Pando

David Sirota

  1. Entertainment wants to be accessible, not free

    Remember a few years back when Hollywood studios tried -- and famously failed -- to ram the Stop Online Piracy Act through Congress? Well, two things have happened since a coalition of Silicon Valley companies, technology think tanks, and grassroots activists blocked passage of that draconian bill.

    By David Sirota , written on

    From the News desk

  2. If Snowden is a criminal, why aren't the heads of the NSA and ODNI being prosecuted too?

    For months, a debate has raged over the status of NSA leaker Edward Snowden. In the back and forth, one question has dominated: Is he or is he not a whistleblower with all the attendant protections that should (but often don’t) come with such a designation?

    By David Sirota , written on

    From the News desk

  3. Labor and the Information Economy: Which side are you on, Ed?

    For a reminder of fear's determinative impact on the 21st century labor market - even at the highest reaches of the information economy -- look no further than last week's on-air meltdown by radio host and MSNBC personality Ed Schultz.

    By David Sirota , written on

    From the News desk

  4. Disruption vs Intransigence: A tale of two political parties

    From Occupy Wall Street protests two years ago in lower Manhattan to recent angst bubbling up against tech-industry gentrification in San Francisco, economic inequality is becoming the animating issue from coast to coast. Not surprisingly, then, inequality is concurrently becoming a deeply political story that exposes the two parties' internal dynamics and their contrasting attitudes toward change.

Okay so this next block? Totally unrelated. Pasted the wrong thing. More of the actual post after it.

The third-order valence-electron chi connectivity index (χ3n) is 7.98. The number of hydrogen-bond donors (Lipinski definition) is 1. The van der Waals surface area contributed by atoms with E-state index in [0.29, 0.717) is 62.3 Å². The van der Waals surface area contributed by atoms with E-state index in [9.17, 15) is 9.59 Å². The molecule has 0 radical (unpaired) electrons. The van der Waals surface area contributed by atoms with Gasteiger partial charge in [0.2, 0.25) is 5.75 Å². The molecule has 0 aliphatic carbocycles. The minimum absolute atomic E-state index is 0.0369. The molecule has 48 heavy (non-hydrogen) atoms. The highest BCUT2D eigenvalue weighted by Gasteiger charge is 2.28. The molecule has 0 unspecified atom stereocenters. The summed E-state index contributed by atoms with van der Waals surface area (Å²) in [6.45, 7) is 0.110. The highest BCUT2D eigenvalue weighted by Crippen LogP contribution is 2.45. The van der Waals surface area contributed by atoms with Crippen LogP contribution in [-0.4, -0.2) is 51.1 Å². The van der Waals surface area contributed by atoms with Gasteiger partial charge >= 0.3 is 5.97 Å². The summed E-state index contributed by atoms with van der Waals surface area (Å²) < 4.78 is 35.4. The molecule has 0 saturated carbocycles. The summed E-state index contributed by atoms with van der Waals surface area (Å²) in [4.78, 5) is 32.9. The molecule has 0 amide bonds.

By David Sirota , written on

    From the News desk

  5. For economic stimulus, pensions beat stadiums and server farms

    Yesterday in San Francisco, activists surrounded a Google shuttle bus in protest of the city's tax-subsidized gentrification and its widening gap between rich and poor. Two years after Occupy Wall Street captivated the nation, this kind of righteous economic angst is now the defining political emotion of the moment, with no less than President Obama and the Pope both recently inveighing against economic inequality.

    By David Sirota , written on

    From the News desk

  6. Detroit's financial criminals leave evidence the size of a hockey stadium

    Every now and again there's a piece of crystal clear evidence left at the scene of a complex financial crime that shows, beyond any reasonable doubt, what went down.

    By David Sirota , written on

    From the News desk

  7. The journalist who hacked the old system

    With Edward Snowden becoming a leading candidate for Time magazine's Person of the Year, it is important to remember that he is the central character in not one but three distinct stories: 1) the story of what his disclosures tell us about the US government's surveillance system, 2) the story of what the treatment of him and the reporters publicizing his disclosures says about attitudes toward whistleblowing and First Amendment protections, and 3) the story of the rapidly changing power dynamics in the age of digital media.

    By David Sirota , written on

    From the News desk

  8. Under cover of Thanksgiving, SEC postpones "final" lobbying ethics rule

    When the federal government quietly releases something in the din of Thanksgiving week, it usually means it's something bad - something lawmakers are legally required to disclose, but something they really don't want the public to know about. And when the agency releasing the information is the famously corrupt Securities and Exchange Commission, "bad" is likely too weak a word. In fact, you can almost a guarantee something truly hideous is happening.

    By David Sirota , written on

    From the News desk

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